Recently I’ve had a few people asking me about home schooling. Not in a judge-y way, I don’t think anyway, but more in a curious way. Or just a “are you a mad woman” way. Maybe both, actually. And it’s been a surprisingly tricky topic to write about, given that I am neither particularly for or against it. I’m not a stereotypical home school kind of Mum, at least I don’t think I am. At the same time, I’m not totally against the idea. I’ve just never had any inclination to find out more about the home schooling movement. Not when I was working full time in the UK and could afford an excellent early years education for my two rat bags anyway.
Singapore has changed all that though, hasn’t it?
I mean we could afford some sort of pre-school/kindergarten arrangement, for a few hours a day anyway, but we’d still be looking at paying the guts of $10k a term. For mornings only. And aside from the social side for the kids (and the peace for a few hours for me) it’s a hella lotta money for the basics. So after much thought (not very much at all) we came to the decision that we (I) would home school the kiddo’s for a year or so. It’s one of those decisions that I constantly go between feeling incredibly happy with, and very guilty about. I’m not a qualified teacher for a start, I have never shown any signs of wanting to become a teacher, and yet here I am completely thrown into a situation whereby I am now a home schooling teacher/mother hybrid. There’s been a steep learning curve as a result of this, and it’s not the children’s knowledge expanding. Oh no. It’s most definitely me.
Probably one of the most interesting things to come out of this, for me at any rate, are the memories of my own early years education being dragged out. We’ve dug out the Enid Blyton classics that Mrs Evans read to my class in Upper Infants- The Magic Wishing Chair, The Faraway Tree, The Enchanted Wood, Mr Pink Whistle…you know the one’s. And if you don’t know them, you should! A chapter or two a day is perfect wind down time (if you can get past reading aloud stories with children called Dick and Fanny without having a good snigger that is). And yesterday, as I sat with Finn, a maths worksheet and a pile of counters I had a flashback to being about six and counting out sums myself. As Finn struggled remembering to check the sign to know whether to add, subtract or multiply I felt such a strong sense of understanding. His frustration with himself was mine, but twenty something years later. We got through the worksheet together, his sense of achievement was a shared one. Would he get that level of attention in a traditional school environment? Obviously I don’t know for sure, but I somehow doubt it. And, just as Mrs Maciver gave a fruit pastille from her special drawer when we did exceptionally well (this was in Lower Infants), Finn had a fruit chewy sweet. There are some memories that are so deeply ingrained in us, and so cherished in later years, that it’s a joy to bring them back to life.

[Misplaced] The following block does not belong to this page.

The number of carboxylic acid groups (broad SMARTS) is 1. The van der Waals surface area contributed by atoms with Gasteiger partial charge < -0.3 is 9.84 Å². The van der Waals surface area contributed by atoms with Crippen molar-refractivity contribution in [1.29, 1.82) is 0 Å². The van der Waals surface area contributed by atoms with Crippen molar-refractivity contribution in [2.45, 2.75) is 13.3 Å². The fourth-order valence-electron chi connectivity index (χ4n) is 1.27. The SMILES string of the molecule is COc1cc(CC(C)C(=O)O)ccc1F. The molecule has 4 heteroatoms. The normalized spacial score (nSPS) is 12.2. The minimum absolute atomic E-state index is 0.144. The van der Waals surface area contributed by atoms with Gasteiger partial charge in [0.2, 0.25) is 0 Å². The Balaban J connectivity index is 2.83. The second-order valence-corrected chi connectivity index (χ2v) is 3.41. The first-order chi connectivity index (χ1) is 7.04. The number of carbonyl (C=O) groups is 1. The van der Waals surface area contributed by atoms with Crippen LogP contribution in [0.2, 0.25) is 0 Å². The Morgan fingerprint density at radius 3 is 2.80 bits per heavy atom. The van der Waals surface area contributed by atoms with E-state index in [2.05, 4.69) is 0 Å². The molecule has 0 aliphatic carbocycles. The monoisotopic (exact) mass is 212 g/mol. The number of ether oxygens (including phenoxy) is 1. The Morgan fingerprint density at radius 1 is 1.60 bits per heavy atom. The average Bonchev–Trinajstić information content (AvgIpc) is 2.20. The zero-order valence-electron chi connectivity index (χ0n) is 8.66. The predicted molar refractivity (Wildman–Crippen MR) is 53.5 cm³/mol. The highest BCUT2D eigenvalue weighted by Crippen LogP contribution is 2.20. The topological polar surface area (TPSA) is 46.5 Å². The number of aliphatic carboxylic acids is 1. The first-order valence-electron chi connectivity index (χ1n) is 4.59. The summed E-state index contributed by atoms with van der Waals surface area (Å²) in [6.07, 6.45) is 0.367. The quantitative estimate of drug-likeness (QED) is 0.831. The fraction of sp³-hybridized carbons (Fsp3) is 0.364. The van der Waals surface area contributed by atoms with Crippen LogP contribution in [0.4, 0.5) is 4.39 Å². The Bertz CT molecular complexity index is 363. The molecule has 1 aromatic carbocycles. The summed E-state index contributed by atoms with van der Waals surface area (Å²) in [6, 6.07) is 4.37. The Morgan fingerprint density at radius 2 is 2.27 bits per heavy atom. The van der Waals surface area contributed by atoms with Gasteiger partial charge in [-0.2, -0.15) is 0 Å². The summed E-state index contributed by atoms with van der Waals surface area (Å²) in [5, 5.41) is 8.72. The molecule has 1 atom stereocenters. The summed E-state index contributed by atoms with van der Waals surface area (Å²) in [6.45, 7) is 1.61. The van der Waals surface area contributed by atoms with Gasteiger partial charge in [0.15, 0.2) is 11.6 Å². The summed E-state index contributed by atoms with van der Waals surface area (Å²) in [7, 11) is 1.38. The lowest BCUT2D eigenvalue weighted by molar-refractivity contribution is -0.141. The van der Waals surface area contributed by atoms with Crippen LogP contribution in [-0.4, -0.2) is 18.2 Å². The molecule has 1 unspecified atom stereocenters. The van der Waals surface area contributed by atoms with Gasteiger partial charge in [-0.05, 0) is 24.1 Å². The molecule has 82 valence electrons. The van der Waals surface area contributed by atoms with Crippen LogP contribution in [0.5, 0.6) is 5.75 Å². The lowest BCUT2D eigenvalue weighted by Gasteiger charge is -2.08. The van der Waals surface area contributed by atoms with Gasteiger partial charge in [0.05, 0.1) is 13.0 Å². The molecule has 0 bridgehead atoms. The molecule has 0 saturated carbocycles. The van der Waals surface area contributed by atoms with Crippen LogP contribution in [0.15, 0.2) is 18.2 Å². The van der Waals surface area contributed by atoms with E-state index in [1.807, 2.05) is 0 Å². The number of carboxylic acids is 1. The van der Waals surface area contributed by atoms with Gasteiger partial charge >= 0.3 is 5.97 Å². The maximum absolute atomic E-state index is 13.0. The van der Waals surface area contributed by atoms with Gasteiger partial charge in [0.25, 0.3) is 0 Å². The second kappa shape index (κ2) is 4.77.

And then there’s teaching the kids to read as well as listen and enjoy a story. Phonics are the bane of my life right now. How Mrs Hurley (Kindergarten teacher) had the patience to sit and listen to years and years of stuttering kids spelling out c-a-t over and over again before looking up at her and hopefully announcing DOG, I just don’t know (I actually did this to my Mum, as she likes to remind me). Whether my children will reach adulthood fully able to read and with a mother still just on the right side of sane is yet to be determined, but at the moment it could go either way. Not to sound dramatic or anything. And I haven’t even got started on the pain that is writing, especially with my little left hander and her weird way of using a pencil! Even just watching her mark over dots blows my mind. I’m a righty, in case you hadn’t guessed. I would never ever force her to use her right hand, of course not, but at the same time I can understand why kids were put through that ordeal. Being left handed creates another level of complexity for which I am completely inexperienced and ill prepared. But you know, as with the rest of it, I’ll google the crap out of learning for left handed children and give her more one on one teaching time and more carefully adapted teaching styles than she would (probably) get in a class of thirty other kids at a regular school.
Home schooling is not my idea of fun, I’ll be totally honest. It’s been something of a slog getting to a point where I feel like we have even half an idea what we’re doing with it. But for what it offers us in terms of personalised learning (subject matter and pace), and the flexibility of no set school day (or uniforms to fret about), it simply cannot be beaten. I have no doubt there is an awful lot of stuff my kids don’t know about which they would if they were at school, but they do know a lot of other things. And most of all, they know how to be kids still. They play, and explore, and spend days in the sunshine and fresh air using their imaginations. They’re not limited by classrooms, or time tables, or keeping their uniforms neat. They’re wild and free and learning about the world in their own ways, soaking up information like sponges and taking everything in. And at their young ages that’s exactly how it should be. They have a lifetime of being defined by structure and routine ahead of them if they want it. Taking them out of the formal schooling system and completely redefining our approach to educating has been liberating, and for the most part, SO fun.